In general, the probate process involves collecting the decedent's assets, liquidating liabilities, paying necessary taxes, and distributing property to heirs. Probate procedures are governed by state law and have been the subject of debate and reform since the 1960s. The Uniform Probate Code (UPC) was first proposed in 1969 by the National Conference of Commissioners on Uniform State Laws and the House of Delegates of the American Bar Association. The prime focus of the UPC is to simplify the probate process. The UPC, which has been amended numerous times, has been adopted in its entirety by 16 states: Alaska, Arizona, Colorado, Florida, Hawaii, Idaho, Maine, Michigan, Minnesota, Montana, Nebraska, New Mexico, North Dakota, South Carolina, South Dakota, and Utah. The other 36 states have adopted some part of the UPC but still retain distinct procedures.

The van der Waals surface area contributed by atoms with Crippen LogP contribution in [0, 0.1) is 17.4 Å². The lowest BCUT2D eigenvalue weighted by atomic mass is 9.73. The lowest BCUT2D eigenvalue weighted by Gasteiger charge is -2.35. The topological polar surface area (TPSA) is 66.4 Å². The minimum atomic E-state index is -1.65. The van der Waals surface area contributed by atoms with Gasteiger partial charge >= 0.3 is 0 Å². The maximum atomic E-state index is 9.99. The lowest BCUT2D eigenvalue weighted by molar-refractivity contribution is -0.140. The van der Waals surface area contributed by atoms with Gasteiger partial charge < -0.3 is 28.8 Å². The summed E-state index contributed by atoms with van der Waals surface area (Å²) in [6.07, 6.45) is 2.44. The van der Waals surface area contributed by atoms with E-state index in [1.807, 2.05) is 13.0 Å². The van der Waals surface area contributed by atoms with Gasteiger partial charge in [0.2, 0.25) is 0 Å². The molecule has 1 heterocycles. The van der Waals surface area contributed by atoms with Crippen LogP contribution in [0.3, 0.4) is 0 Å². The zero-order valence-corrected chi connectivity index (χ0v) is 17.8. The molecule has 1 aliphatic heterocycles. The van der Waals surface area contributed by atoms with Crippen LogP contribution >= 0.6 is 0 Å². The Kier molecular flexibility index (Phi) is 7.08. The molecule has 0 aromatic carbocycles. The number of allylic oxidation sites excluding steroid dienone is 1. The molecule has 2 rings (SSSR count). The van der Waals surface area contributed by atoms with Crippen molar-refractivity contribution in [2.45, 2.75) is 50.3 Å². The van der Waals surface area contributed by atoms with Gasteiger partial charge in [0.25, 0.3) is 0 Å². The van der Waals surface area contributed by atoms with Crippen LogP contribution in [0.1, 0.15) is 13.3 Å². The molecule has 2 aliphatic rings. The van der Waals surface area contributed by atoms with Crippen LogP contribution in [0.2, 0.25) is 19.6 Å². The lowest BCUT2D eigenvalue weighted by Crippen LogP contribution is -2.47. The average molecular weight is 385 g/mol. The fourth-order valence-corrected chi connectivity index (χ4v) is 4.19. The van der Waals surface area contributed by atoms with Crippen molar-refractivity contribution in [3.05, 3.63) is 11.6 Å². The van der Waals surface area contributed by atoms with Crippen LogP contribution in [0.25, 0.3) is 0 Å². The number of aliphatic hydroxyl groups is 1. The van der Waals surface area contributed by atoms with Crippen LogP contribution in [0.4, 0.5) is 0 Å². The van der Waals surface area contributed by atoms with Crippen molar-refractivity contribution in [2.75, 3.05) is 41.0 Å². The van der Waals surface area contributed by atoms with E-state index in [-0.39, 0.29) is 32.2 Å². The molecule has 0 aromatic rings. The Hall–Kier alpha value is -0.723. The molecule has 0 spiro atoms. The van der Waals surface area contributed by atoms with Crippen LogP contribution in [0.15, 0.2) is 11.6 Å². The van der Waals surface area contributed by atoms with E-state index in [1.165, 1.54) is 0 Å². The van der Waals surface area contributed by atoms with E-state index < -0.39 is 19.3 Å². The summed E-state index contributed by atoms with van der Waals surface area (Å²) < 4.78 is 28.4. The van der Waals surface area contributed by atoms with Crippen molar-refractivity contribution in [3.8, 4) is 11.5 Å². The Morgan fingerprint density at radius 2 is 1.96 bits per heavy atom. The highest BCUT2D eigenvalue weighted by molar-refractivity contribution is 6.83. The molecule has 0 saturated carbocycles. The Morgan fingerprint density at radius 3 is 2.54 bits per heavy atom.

However, many accounts, such as bank savings, CD accounts, and individual brokerage accounts, are unnecessarily probated every day. If you hold these accounts, they can be set up—or amended—to have a transfer on death (TOD) designation, which lets beneficiaries receive assets without going through the probate process. Contact your custodian or bank to set this up on your accounts.